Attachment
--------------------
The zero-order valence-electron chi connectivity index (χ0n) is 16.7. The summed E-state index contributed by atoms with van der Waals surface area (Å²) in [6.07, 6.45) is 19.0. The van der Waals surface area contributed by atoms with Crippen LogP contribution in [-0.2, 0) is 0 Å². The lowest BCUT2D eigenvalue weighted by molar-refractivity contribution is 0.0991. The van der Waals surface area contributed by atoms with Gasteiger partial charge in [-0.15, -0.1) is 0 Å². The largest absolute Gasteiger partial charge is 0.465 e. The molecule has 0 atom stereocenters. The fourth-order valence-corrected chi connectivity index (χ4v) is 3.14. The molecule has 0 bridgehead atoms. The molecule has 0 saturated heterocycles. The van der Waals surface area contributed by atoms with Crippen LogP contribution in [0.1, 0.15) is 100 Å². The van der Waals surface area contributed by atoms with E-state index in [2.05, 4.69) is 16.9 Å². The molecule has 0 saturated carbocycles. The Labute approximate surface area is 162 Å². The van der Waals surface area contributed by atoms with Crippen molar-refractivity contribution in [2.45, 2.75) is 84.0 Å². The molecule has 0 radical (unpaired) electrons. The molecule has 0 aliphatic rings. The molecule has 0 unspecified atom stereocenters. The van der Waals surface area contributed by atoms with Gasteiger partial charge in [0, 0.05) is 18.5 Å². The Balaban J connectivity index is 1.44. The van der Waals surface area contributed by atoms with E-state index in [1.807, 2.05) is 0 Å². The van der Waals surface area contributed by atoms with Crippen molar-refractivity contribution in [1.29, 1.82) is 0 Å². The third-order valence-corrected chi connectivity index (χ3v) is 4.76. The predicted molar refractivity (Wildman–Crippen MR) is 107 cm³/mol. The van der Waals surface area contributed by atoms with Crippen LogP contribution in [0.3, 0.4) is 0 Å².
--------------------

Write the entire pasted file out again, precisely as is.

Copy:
The zero-order valence-electron chi connectivity index (χ0n) is 16.7. The summed E-state index contributed by atoms with van der Waals surface area (Å²) in [6.07, 6.45) is 19.0. The van der Waals surface area contributed by atoms with Crippen LogP contribution in [-0.2, 0) is 0 Å². The lowest BCUT2D eigenvalue weighted by molar-refractivity contribution is 0.0991. The van der Waals surface area contributed by atoms with Gasteiger partial charge in [-0.15, -0.1) is 0 Å². The largest absolute Gasteiger partial charge is 0.465 e. The molecule has 0 atom stereocenters. The fourth-order valence-corrected chi connectivity index (χ4v) is 3.14. The molecule has 0 bridgehead atoms. The molecule has 0 saturated heterocycles. The van der Waals surface area contributed by atoms with Crippen LogP contribution in [0.1, 0.15) is 100 Å². The van der Waals surface area contributed by atoms with E-state index in [2.05, 4.69) is 16.9 Å². The molecule has 0 saturated carbocycles. The Labute approximate surface area is 162 Å². The van der Waals surface area contributed by atoms with Crippen molar-refractivity contribution in [2.45, 2.75) is 84.0 Å². The molecule has 0 radical (unpaired) electrons. The molecule has 0 aliphatic rings. The molecule has 0 unspecified atom stereocenters. The van der Waals surface area contributed by atoms with Gasteiger partial charge in [0, 0.05) is 18.5 Å². The Balaban J connectivity index is 1.44. The van der Waals surface area contributed by atoms with E-state index in [1.807, 2.05) is 0 Å². The van der Waals surface area contributed by atoms with Crippen molar-refractivity contribution in [1.29, 1.82) is 0 Å². The third-order valence-corrected chi connectivity index (χ3v) is 4.76. The predicted molar refractivity (Wildman–Crippen MR) is 107 cm³/mol. The van der Waals surface area contributed by atoms with Crippen LogP contribution in [0.3, 0.4) is 0 Å².